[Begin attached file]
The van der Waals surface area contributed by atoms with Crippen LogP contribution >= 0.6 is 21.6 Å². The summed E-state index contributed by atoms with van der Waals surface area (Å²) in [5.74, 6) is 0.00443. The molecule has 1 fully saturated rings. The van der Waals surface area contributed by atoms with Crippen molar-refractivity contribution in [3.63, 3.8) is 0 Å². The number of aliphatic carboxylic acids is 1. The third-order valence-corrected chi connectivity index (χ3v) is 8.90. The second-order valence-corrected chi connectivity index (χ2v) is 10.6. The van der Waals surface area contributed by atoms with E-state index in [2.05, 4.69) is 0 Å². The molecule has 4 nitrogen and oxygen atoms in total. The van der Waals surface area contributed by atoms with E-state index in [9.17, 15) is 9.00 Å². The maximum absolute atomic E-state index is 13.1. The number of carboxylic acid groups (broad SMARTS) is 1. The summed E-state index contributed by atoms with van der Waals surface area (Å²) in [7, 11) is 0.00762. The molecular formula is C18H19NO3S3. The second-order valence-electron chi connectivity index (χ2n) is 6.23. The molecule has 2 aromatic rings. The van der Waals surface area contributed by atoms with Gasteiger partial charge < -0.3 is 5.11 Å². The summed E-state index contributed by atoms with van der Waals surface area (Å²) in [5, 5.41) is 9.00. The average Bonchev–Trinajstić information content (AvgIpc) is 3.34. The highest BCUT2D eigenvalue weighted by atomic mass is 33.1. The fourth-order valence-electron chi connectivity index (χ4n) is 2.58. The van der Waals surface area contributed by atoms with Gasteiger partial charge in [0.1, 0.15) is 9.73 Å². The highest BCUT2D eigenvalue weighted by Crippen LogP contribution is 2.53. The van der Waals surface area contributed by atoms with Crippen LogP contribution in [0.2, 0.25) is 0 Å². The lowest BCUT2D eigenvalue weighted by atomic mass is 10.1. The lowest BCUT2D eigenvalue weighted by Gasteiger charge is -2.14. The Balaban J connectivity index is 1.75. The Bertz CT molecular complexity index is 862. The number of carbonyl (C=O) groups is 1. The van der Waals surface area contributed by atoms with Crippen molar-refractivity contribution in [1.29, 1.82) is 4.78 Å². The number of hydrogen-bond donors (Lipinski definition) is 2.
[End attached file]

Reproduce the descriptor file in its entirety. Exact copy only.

The van der Waals surface area contributed by atoms with Crippen LogP contribution >= 0.6 is 21.6 Å². The summed E-state index contributed by atoms with van der Waals surface area (Å²) in [5.74, 6) is 0.00443. The molecule has 1 fully saturated rings. The van der Waals surface area contributed by atoms with Crippen molar-refractivity contribution in [3.63, 3.8) is 0 Å². The number of aliphatic carboxylic acids is 1. The third-order valence-corrected chi connectivity index (χ3v) is 8.90. The second-order valence-corrected chi connectivity index (χ2v) is 10.6. The van der Waals surface area contributed by atoms with E-state index in [2.05, 4.69) is 0 Å². The molecule has 4 nitrogen and oxygen atoms in total. The van der Waals surface area contributed by atoms with E-state index in [9.17, 15) is 9.00 Å². The maximum absolute atomic E-state index is 13.1. The number of carboxylic acid groups (broad SMARTS) is 1. The summed E-state index contributed by atoms with van der Waals surface area (Å²) in [7, 11) is 0.00762. The molecular formula is C18H19NO3S3. The second-order valence-electron chi connectivity index (χ2n) is 6.23. The molecule has 2 aromatic rings. The van der Waals surface area contributed by atoms with Gasteiger partial charge < -0.3 is 5.11 Å². The summed E-state index contributed by atoms with van der Waals surface area (Å²) in [5, 5.41) is 9.00. The average Bonchev–Trinajstić information content (AvgIpc) is 3.34. The highest BCUT2D eigenvalue weighted by atomic mass is 33.1. The fourth-order valence-electron chi connectivity index (χ4n) is 2.58. The van der Waals surface area contributed by atoms with Gasteiger partial charge in [0.1, 0.15) is 9.73 Å². The highest BCUT2D eigenvalue weighted by Crippen LogP contribution is 2.53. The van der Waals surface area contributed by atoms with Crippen LogP contribution in [0.2, 0.25) is 0 Å². The lowest BCUT2D eigenvalue weighted by atomic mass is 10.1. The lowest BCUT2D eigenvalue weighted by Gasteiger charge is -2.14. The Balaban J connectivity index is 1.75. The Bertz CT molecular complexity index is 862. The number of carbonyl (C=O) groups is 1. The van der Waals surface area contributed by atoms with Crippen molar-refractivity contribution in [1.29, 1.82) is 4.78 Å². The number of hydrogen-bond donors (Lipinski definition) is 2.